Hussar – All-Consuming Hunger Review

Imagine facing down a goddamned cavalry charge. Your boots squelch in the mud while a heaving line of battle-bred stallions bears down faster than you could ever reload your weapon.1 If the artillery fire doesn’t pulverize you into red mist, you might be trampled under a thousand pounds of hoof and sinew. Death and mayhem are everywhere: your skull could be gored by a lance, or your arteries geysered by the blade of an officer’s sword. Your job? To stand there in the blood and the mud and the piss and take what’s coming. Canada’s Hussar, named after the Hungarian light cavalry regimens of old, aims to recreate this sensation with their debut album All-Consuming Hunger. These six tracks of war-themed death metal stampede into your safe space with an attack that promises no quarter. Can Hussar distinguish themselves from the legions who’ve made this charge before, or will they be buried unmourned in a mass grave? Let’s form up into an infantry square, bayonets raised, and those of us who survive the day can tell our grandchildren the story of All-Consuming Hunger.

The tactics for this campaign are tried and true. These songs explore the horror of warfare from the perspective of a foot soldier who’s grist for the mill, or a relative back home who lost a loved one and gained nothing of consequence in return. Thematically, this platter lives closer to 1914 than it does Sabaton. Vadim Balayuk’s guitars lead the platoon, alternating between strummed and trem-picked riffs while the drumming of Nathaniel Reynolds-Welsh sets a mostly furious marching tempo. The pace and pattern of the riffing often evokes Slugdge, even as the cavernous old-school growls recall Cruciamentum, its sister act Grave Miasma, or (always and of course) Incantation. Some issues with songwriting and production scar an otherwise enjoyable debut–Hussar may not have covered themselves with glory on All-Consuming Hunger, but they can return from their first battle with heads held high.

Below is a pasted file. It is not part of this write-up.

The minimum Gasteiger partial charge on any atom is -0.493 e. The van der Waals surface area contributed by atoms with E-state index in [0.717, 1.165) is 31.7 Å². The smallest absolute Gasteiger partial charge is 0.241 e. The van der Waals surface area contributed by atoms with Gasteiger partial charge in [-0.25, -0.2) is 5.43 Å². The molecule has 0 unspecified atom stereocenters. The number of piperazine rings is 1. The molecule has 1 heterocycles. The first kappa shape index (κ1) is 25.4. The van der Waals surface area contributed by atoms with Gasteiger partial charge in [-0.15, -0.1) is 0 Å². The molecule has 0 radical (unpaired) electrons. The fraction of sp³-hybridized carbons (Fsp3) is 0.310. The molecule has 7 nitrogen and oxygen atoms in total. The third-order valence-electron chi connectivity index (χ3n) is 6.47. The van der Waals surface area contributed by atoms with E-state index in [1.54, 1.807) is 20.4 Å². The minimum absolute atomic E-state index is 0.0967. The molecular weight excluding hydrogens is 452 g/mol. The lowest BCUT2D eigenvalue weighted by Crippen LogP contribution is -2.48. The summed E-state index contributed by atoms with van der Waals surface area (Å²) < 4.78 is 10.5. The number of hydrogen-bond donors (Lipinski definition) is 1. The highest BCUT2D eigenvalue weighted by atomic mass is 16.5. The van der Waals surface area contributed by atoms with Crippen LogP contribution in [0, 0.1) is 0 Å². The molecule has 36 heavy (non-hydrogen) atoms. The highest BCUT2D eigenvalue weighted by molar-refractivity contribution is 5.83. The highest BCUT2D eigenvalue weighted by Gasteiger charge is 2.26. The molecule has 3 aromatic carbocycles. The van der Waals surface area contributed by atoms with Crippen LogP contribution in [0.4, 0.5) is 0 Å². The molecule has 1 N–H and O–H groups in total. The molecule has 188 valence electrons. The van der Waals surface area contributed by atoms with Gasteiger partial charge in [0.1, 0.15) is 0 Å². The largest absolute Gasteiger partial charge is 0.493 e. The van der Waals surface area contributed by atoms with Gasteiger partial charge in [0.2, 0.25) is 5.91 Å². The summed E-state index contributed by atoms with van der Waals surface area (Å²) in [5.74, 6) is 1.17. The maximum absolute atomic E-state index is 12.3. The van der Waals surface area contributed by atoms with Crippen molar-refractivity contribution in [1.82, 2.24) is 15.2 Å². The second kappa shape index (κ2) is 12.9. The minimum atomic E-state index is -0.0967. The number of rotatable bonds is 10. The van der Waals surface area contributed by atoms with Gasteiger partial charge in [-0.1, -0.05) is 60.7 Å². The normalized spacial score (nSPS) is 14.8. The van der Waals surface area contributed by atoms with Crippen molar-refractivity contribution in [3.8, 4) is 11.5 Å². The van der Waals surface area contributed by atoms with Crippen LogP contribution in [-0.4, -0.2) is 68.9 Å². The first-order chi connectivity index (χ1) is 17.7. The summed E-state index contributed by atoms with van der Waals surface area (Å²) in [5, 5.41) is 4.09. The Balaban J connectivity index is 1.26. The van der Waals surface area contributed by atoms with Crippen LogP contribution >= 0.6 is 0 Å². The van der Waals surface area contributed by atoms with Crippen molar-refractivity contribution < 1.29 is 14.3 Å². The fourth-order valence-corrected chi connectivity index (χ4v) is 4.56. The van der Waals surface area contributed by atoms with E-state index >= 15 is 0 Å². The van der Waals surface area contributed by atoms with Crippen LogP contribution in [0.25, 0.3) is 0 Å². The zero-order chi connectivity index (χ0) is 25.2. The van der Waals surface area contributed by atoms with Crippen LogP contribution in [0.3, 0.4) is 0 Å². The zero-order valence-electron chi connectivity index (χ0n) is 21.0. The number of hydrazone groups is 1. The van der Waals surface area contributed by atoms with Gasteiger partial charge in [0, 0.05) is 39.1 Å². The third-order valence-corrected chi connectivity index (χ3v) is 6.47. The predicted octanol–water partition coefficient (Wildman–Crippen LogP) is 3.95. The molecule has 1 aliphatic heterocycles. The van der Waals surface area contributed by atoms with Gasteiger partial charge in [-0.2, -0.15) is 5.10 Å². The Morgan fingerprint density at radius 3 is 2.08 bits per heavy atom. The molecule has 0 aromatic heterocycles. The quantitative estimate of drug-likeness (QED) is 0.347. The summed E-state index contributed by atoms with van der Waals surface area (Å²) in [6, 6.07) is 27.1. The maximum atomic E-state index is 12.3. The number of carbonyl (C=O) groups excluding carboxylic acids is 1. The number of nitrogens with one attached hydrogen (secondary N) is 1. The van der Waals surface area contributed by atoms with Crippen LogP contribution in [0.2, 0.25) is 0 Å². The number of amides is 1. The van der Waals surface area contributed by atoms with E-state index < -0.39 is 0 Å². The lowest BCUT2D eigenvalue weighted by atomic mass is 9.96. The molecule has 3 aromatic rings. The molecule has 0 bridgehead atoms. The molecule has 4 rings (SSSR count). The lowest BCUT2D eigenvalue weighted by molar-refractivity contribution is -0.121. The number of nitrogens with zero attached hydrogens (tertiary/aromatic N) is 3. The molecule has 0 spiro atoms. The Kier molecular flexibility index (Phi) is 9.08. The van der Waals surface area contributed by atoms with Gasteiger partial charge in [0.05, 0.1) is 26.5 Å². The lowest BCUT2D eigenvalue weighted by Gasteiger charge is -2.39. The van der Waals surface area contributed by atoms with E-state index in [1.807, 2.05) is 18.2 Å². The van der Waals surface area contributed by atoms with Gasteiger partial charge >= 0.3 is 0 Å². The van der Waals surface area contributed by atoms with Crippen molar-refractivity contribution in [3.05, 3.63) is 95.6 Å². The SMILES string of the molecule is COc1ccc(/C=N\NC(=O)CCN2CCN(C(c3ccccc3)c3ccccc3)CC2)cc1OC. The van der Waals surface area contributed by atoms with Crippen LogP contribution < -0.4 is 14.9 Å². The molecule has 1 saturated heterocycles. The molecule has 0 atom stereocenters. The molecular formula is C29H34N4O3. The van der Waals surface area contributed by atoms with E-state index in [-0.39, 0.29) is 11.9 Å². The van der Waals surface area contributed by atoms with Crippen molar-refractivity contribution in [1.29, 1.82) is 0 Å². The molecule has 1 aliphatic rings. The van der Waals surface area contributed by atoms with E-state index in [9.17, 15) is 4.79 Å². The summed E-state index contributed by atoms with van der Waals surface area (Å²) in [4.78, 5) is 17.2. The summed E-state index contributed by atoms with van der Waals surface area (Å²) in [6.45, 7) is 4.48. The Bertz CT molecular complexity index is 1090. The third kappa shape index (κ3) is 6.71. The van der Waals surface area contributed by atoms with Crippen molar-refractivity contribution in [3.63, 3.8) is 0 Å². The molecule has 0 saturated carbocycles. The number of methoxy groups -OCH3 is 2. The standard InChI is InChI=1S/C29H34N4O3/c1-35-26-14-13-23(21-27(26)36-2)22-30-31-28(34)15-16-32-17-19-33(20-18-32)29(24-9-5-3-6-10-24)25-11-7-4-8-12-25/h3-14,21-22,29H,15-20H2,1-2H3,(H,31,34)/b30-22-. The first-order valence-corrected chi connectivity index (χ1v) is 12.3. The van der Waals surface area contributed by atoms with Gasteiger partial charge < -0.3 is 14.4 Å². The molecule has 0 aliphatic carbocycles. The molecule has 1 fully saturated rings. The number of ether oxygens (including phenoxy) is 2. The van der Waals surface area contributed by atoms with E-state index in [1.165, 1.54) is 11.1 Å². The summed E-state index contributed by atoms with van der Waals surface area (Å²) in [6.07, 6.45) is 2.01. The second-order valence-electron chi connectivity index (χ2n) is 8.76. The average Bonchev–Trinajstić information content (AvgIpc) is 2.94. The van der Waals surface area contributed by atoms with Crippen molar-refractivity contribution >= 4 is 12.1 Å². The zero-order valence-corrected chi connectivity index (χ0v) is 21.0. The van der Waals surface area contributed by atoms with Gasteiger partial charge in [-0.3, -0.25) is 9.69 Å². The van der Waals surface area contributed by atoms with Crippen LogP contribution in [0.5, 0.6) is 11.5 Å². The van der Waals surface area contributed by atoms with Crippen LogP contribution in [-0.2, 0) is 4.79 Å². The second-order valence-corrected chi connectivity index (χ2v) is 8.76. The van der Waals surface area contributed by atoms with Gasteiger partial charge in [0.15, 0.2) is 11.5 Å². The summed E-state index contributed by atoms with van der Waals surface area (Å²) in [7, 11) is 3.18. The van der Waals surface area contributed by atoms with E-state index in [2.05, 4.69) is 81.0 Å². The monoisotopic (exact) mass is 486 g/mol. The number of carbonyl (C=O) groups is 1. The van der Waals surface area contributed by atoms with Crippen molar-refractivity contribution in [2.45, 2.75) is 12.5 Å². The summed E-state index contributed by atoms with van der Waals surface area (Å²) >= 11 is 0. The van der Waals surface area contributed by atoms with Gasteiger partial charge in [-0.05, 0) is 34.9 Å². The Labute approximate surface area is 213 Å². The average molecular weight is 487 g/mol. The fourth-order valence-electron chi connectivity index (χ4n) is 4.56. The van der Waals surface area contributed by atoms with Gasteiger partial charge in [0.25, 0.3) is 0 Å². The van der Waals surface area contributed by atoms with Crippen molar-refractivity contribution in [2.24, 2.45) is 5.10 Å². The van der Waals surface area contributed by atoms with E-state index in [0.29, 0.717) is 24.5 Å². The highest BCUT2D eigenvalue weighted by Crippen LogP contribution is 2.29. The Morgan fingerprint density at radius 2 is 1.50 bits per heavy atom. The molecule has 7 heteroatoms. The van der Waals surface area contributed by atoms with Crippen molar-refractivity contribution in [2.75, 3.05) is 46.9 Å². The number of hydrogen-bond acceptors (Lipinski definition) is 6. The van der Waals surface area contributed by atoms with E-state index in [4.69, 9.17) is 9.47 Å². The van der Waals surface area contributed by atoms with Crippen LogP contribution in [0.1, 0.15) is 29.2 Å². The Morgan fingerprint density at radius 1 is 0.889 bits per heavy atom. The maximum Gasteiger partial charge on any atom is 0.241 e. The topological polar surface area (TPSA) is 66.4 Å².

The album rises and falls on the strength of Balayuk’s riffs. It’s an upward arc for the most part, with All-Consuming Hunger picking up steam as it goes. Opener “Ritual Castration of the Feeble-Minded Cowards” quickly wears out its welcome, with the central trem-picked riff exhausting its potency through repetition. This numbing effect rears its head at various points on All-Consuming Hunger–but the platter soars when it focuses on either dynamic songwriting or sheer punishment. “Citadel” and “Blind Charge into Gunfire” are examples of the latter, standing out by virtue of their bludgeoning power. “Citadel,” with its tempo pushing it almost into thrash territory, is a particular highlight. On the songwriting front, the band pours ample focus into “Dissonant Weeping of a Thousand Widows.” It’s the most dynamic of Hussar’s longer compositions, showcasing some welcome flourishes including a mellow section at the beginning that includes a rare appearance by James Thompson’s bass. When the trio is locked in, the familiar tropes they unleash on All-Consuming Hunger combine in novel and pleasing ways…

… and when they wander off the map, shit gets tedious right quick. The primary offenders here are the production and an occasional lack of focus in the songwriting. The guitars dominate the mix, overwhelming the other tones and wearing out your ears. Balayuk’s strings are so overpowering that, in an ironic twist, they sound weak at points–without suitable support from the rhythm section, there are too many chunks of this album that register as nothing more than a talented player noodling away on his instrument. The soldiers in Hussar also need to master the art of editing. Too many of these numbers start out in roaring good form, only to linger like a buddy who can’t take a hint and doesn’t know when to call it a night.

If you were to type “promising first album” into the search field on Metal Archives, All-Consuming Hunger could well be the top result. Its virtues are every bit as apparent as its flaws, and your ability to appreciate the record might just come down to where you land on the glass-half-full/glass-half-empty spectrum. Warren Buffett, the most metal of financial gurus, holds that optimism is the most profitable strategy… and with that in mind, I am taking a long position on Hussar. There’s too much good here to ignore, and, with time and training, it seems inevitable that these young grunts will hone their voice into something that can’t be denied.

Rating: 3.0/5.0
DR: 7 | Format Reviewed: 320 kb/s mp3
Label: I, Voidhanger Records
Releases Worldwide: September 30, 2022

Show 1 footnote

  1. Interesting fact I learned researching this review: cavalry charges rarely happened at full gallop. The moment of impact had to be timed just so, and therefore coordinated effort trumped all-out speed.
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